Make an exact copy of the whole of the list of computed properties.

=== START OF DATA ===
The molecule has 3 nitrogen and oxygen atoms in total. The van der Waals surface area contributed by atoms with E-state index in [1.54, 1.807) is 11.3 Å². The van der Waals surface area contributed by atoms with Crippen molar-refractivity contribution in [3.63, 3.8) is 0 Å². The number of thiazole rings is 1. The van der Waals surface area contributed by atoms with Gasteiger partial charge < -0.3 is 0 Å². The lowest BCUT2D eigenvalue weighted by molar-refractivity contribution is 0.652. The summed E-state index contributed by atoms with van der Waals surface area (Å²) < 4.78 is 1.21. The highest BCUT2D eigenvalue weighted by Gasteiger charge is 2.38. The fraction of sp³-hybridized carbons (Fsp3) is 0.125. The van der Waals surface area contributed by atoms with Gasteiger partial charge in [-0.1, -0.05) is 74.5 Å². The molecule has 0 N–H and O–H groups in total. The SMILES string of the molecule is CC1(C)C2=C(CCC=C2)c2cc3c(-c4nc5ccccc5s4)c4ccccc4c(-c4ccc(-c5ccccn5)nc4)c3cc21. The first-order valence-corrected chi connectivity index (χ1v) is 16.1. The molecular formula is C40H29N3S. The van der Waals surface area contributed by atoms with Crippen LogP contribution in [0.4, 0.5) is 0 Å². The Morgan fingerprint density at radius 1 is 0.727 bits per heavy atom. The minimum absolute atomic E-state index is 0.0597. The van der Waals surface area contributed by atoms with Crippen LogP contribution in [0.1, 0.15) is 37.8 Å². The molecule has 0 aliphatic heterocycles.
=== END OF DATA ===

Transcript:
The molecule has 3 nitrogen and oxygen atoms in total. The van der Waals surface area contributed by atoms with E-state index in [1.54, 1.807) is 11.3 Å². The van der Waals surface area contributed by atoms with Crippen molar-refractivity contribution in [3.63, 3.8) is 0 Å². The number of thiazole rings is 1. The van der Waals surface area contributed by atoms with Gasteiger partial charge < -0.3 is 0 Å². The lowest BCUT2D eigenvalue weighted by molar-refractivity contribution is 0.652. The summed E-state index contributed by atoms with van der Waals surface area (Å²) < 4.78 is 1.21. The highest BCUT2D eigenvalue weighted by Gasteiger charge is 2.38. The fraction of sp³-hybridized carbons (Fsp3) is 0.125. The van der Waals surface area contributed by atoms with Gasteiger partial charge in [-0.1, -0.05) is 74.5 Å². The molecule has 0 N–H and O–H groups in total. The SMILES string of the molecule is CC1(C)C2=C(CCC=C2)c2cc3c(-c4nc5ccccc5s4)c4ccccc4c(-c4ccc(-c5ccccn5)nc4)c3cc21. The first-order valence-corrected chi connectivity index (χ1v) is 16.1. The molecular formula is C40H29N3S. The van der Waals surface area contributed by atoms with Crippen LogP contribution in [0.4, 0.5) is 0 Å². The Morgan fingerprint density at radius 1 is 0.727 bits per heavy atom. The minimum absolute atomic E-state index is 0.0597. The van der Waals surface area contributed by atoms with Crippen LogP contribution in [0.1, 0.15) is 37.8 Å². The molecule has 0 aliphatic heterocycles.